South Africa’s Minister of Finance delivers 2020 supplementary budget review

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EY Global

25 Jun 2020 PDF
Subject Tax Alert
Categories Corporate Tax
Jurisdictions South Africa

On 24 June 2020, South Africa’s Minister of Finance, Tito Mboweni, delivered the 2020 Supplementary Budget review (the Review).

Key tax highlights from the Review include:

  • The expectation is that tax revenue collections for 2020/21 will be R304.1 billion (21%) lower than the initial 2020 Budget estimate (R1.425 trillion). Revenue shortfalls are said to include tax relief measures (R26 billion) in foregone revenue implemented as part of the COVID-19 relief packages and the expectation that the tax base will temporarily shrink as businesses close and jobs are lost.
  • No new tax measures/tax increases were presented in the Supplementary Budget. However, moderate future tax increases were proposed. Future tax increases are expected to be R5 billion in 2021/22, R10 billion in 2022/23, R10 billion in 2023/24 and R15 billion in 2024/25. The 2020 Medium Term Budget Policy Statement (expected in October 2020) will revisit these projections, and the Minister of Finance will announce tax policy proposals in the February 2021 Budget.
  • Additional tax revenue is expected to come from improved tax collection as “enforcement is strengthened to enhance compliance.” It was noted that the South African Revenue Service will aim to increase tax receipts by:
    • Focusing on international taxes, particularly aggressive tax planning using transfer pricing.
    • Increasing enforcement to eliminate syndicated fraud related to value-added tax refunds and import valuations.
    • Expanding the use of third-party data to find non-compliant taxpayers.
    • Improving the collection of debt due to the fiscus and ensuring that outstanding taxpayer returns are filed and liabilities paid.
  • The Draft Disaster Management Tax Relief Bill and the Draft Disaster Management Tax Relief Administration Bill were published and tabled for consideration. These bills will be enacted in Parliament later this year and include the following COVID-19 tax relief measures:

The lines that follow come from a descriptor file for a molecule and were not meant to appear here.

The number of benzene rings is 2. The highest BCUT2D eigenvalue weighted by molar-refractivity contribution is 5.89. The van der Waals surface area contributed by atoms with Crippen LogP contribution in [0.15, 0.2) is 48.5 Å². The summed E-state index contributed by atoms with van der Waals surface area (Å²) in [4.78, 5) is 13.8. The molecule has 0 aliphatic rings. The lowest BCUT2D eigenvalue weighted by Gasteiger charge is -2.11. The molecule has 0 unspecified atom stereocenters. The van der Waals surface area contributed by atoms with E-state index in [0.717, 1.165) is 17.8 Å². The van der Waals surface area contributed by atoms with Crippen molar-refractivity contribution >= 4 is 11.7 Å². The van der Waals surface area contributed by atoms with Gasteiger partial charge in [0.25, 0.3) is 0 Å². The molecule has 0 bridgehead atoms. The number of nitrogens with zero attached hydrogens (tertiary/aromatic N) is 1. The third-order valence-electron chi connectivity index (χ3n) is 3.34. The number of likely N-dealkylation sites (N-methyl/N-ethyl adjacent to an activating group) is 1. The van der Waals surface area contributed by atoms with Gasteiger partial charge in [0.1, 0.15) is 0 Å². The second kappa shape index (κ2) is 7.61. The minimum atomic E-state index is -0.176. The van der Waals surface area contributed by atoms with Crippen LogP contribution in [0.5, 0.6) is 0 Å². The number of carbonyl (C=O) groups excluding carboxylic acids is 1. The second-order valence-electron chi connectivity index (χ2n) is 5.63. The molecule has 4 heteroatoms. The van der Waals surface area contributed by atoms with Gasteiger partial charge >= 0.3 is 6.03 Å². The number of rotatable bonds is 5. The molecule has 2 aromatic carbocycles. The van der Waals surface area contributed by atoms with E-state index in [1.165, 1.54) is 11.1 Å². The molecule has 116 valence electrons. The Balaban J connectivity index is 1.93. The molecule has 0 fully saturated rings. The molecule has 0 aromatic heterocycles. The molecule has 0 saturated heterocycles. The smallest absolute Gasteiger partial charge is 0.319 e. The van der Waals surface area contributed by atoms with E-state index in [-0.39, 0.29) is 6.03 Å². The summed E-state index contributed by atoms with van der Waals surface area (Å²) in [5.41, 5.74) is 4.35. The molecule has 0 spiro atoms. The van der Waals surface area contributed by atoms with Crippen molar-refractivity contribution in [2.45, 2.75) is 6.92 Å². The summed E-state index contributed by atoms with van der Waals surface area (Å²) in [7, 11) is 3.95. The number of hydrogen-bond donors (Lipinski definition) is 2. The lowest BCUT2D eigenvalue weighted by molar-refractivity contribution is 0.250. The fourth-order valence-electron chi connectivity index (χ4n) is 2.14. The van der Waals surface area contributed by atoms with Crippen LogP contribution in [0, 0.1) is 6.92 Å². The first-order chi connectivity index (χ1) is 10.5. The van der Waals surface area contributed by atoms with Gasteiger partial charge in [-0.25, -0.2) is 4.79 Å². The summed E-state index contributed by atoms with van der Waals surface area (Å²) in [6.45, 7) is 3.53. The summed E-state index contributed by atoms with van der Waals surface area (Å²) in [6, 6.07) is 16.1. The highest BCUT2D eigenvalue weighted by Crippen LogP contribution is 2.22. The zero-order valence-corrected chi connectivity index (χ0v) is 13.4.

• An increase in the employment tax incentive by a maximum of R750 per month for eligible employees and a further incentive per month for all other employees up to a maximum of R750 who earn less than R6,500 per month from 1 April 2020 to 31 July 2020.
    • A 35% deferral of employees’ tax liabilities (pay-as-you-earn) for businesses with a gross income of up to R100 million for four months from 1 April 2020.
    • A 35% deferral of the first provisional tax payments to be made between 1 April 2020 and 30 September 2020, and a 35% deferral of the second provisional tax payment to be made between 1 April 2020 and 31 March 2021 for businesses with a gross income of less than R100 million.
    • A four-month exemption in the skills development levy from 1 May 2020.
    • A 90-day deferral for payments of alcohol and tobacco excise duties from 1 May 2020.
    • A three-month postponement of the filing and payment date for carbon tax liabilities to 31 October 2020.
    • Postponement of measures to broaden the corporate income tax base (restricting net interest expense deductions and limiting the use of assessed losses carried forward) to at least 1 January 2022.
    • A four-month 10% increase in the available tax deduction for donations made to the Solidarity Fund from 1 April 2020.
    • Consideration of applications to the South African Revenue Service, on a case-by-case basis, to defer tax liabilities without penalty if the business can show it is incapable of making payment due to the pandemic.

For additional information with respect to this Alert, please contact the following:

Ernst & Young Advisory Services (Pty) Ltd., Business Tax Advisory, Durban
  • Candice van den Berg
Ernst & Young Advisory Services (Pty) Ltd., Business Tax Advisory, Johannesburg
  • Osman Mollagee
  • Shaheed Patel
  • Madelein Grobler
Ernst & Young Société d’Avocats, Pan African Tax – Transfer Pricing Desk, Paris
  • Bruno Messerschmitt
  • Alexis Popov
Ernst & Young LLP (United Kingdom), Pan African Tax Desk, London
  • Rendani Neluvhalani
  • Byron Thomas
Ernst & Young LLP (United States), Pan African Tax Desk, New York
  • Brigitte F Keirby-Smith
  • Dele Olagun-Samuel